Monday, March 02, 2009

How to Talk about Gaza, 2

I still don't have any answers. But people are coming to me with questions. I have to remind myself that I have a repertoire of skills for these moments. I have facilitated dialogues about topics almost as fraught. It is probably possible to dialogue about this, too. I'm going to take it in baby steps. Here is a snippet that might come in handy.

How to Talk About Gaza: When somebody says something that you just can't hear.

If you have any opinion about Israel and Palestine, you probably know what I mean. Sometime people state opinions about Israel that seem so heinous that it's hard for me not to scream at them. I don't really want to repeat those opinions. Sometimes they are as blatant as, "I think it's great that IDF kills babies," or "I think suicide bombing is the right thing to do." (This is not to say that these are parallel or equivalent, but only that they evoke similarly emotional reactions for different people.)

What happens for you when somebody says one of those things you just can't hear?

What do you feel?

What do you say??

Here's are a few possibilities.
  • "That's really hard for me to hear."
  • "Did you just say that ... [paraphrase what they just said]?"
  • "You may not realize that I grew up learning to talk and think about Palestine and Israel in an entirely different way than you did."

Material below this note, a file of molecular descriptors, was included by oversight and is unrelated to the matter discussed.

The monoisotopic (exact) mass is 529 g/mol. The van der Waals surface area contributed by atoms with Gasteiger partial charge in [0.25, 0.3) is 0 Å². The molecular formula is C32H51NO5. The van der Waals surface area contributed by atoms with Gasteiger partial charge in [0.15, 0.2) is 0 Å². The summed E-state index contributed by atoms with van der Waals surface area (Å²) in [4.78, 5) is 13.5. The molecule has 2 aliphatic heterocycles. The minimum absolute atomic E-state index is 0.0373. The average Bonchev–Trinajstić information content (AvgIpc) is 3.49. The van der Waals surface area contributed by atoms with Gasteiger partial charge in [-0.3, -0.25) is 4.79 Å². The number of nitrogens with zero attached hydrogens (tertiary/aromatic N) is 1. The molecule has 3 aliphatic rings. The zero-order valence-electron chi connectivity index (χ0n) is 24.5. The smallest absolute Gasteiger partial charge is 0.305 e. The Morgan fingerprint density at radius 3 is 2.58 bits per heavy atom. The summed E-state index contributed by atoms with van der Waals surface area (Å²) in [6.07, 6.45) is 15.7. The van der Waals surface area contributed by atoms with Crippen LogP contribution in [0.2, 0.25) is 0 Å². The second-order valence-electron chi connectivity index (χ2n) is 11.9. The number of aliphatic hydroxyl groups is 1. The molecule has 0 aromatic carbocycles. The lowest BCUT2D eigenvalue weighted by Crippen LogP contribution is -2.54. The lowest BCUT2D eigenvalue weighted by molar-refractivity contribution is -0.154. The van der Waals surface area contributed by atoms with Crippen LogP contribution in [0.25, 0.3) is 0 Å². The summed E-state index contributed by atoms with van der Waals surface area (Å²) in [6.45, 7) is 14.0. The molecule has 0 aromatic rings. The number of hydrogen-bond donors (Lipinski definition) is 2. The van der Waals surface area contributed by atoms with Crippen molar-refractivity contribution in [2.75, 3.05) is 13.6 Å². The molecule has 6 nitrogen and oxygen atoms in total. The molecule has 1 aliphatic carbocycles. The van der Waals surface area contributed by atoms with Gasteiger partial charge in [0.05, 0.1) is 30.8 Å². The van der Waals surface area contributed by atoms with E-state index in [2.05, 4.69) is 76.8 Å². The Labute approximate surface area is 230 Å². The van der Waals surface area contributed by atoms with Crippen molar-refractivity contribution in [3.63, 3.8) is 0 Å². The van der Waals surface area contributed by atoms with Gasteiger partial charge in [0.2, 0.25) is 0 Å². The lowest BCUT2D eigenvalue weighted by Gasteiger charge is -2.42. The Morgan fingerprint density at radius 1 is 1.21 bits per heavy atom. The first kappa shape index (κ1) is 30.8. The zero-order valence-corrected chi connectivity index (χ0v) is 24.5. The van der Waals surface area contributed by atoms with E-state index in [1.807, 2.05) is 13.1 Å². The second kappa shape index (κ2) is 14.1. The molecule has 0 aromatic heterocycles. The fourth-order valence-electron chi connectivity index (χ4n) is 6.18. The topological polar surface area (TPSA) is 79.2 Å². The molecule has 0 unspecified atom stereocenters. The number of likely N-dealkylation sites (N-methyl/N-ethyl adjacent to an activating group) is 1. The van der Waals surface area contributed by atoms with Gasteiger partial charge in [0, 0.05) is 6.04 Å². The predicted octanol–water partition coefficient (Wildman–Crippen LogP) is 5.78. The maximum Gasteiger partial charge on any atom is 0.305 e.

• "I would really like to have this conversation with you. For me to do that in a way that feels sustainable, I would need . . . "
-to set aside some time to just talk about this, separately from our everyday work/life.
-to recognize that our different perspectives may be based on different knowledge and information, different analysis and interpretation, and/or different personal relationships to Palestine/Israel.
-to agree that agreeing on this issue is not a prerequisite for our friendship, or for working/living together peacefully.
-to set a timer, so that we can take turns explaining our perspectives, while enjoying the other's complete and respectful attention.
-to set an overall time limit for the conversation, for example, that we don't spend more than an hour discussing this at any one sitting.
-to agree to informed dialogue, that is, that we both want accurate facts and data to inform our opinions and analyses.
-to discuss and come to agreement about how it is or is not okay to share each other's perspectives with third parties outside of this conversation.
-to make plans for a follow-up activity, regardless of the outcome of our conversation, so that we can take care of ourselves and each other after discussing this very difficult topic.